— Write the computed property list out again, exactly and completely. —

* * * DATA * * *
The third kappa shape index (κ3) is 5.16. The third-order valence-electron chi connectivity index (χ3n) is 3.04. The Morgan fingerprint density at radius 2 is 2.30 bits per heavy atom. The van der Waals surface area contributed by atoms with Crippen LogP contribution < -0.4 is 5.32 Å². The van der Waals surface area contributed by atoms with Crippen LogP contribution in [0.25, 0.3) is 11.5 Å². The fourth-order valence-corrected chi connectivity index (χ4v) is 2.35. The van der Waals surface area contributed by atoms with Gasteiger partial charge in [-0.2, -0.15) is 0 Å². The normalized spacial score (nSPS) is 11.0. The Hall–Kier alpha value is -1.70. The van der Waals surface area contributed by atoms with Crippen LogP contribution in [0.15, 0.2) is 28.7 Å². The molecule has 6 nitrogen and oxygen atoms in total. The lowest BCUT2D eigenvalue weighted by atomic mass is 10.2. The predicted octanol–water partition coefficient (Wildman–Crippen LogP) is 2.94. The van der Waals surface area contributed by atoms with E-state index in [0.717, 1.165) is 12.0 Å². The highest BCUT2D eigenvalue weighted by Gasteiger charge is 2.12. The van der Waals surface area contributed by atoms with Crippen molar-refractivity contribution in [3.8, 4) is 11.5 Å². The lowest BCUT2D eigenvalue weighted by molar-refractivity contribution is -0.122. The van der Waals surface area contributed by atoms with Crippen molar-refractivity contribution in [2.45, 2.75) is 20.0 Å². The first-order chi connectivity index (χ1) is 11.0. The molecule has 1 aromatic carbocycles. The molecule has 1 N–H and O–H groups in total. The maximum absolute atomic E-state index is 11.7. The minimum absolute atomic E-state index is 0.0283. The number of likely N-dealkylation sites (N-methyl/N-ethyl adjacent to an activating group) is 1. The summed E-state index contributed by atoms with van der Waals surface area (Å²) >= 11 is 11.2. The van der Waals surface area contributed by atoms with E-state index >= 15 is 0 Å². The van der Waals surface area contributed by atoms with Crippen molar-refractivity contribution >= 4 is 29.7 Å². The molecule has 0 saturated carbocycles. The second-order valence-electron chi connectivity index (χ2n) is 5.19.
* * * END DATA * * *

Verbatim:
The third kappa shape index (κ3) is 5.16. The third-order valence-electron chi connectivity index (χ3n) is 3.04. The Morgan fingerprint density at radius 2 is 2.30 bits per heavy atom. The van der Waals surface area contributed by atoms with Crippen LogP contribution < -0.4 is 5.32 Å². The van der Waals surface area contributed by atoms with Crippen LogP contribution in [0.25, 0.3) is 11.5 Å². The fourth-order valence-corrected chi connectivity index (χ4v) is 2.35. The van der Waals surface area contributed by atoms with Gasteiger partial charge in [-0.2, -0.15) is 0 Å². The normalized spacial score (nSPS) is 11.0. The Hall–Kier alpha value is -1.70. The van der Waals surface area contributed by atoms with Crippen LogP contribution in [0.15, 0.2) is 28.7 Å². The molecule has 6 nitrogen and oxygen atoms in total. The lowest BCUT2D eigenvalue weighted by atomic mass is 10.2. The predicted octanol–water partition coefficient (Wildman–Crippen LogP) is 2.94. The van der Waals surface area contributed by atoms with E-state index in [0.717, 1.165) is 12.0 Å². The highest BCUT2D eigenvalue weighted by Gasteiger charge is 2.12. The van der Waals surface area contributed by atoms with Crippen molar-refractivity contribution in [3.8, 4) is 11.5 Å². The lowest BCUT2D eigenvalue weighted by molar-refractivity contribution is -0.122. The van der Waals surface area contributed by atoms with Crippen molar-refractivity contribution in [2.45, 2.75) is 20.0 Å². The first-order chi connectivity index (χ1) is 11.0. The molecule has 1 aromatic carbocycles. The molecule has 1 N–H and O–H groups in total. The maximum absolute atomic E-state index is 11.7. The minimum absolute atomic E-state index is 0.0283. The number of likely N-dealkylation sites (N-methyl/N-ethyl adjacent to an activating group) is 1. The summed E-state index contributed by atoms with van der Waals surface area (Å²) >= 11 is 11.2. The van der Waals surface area contributed by atoms with E-state index >= 15 is 0 Å². The van der Waals surface area contributed by atoms with Crippen molar-refractivity contribution >= 4 is 29.7 Å². The molecule has 0 saturated carbocycles. The second-order valence-electron chi connectivity index (χ2n) is 5.19.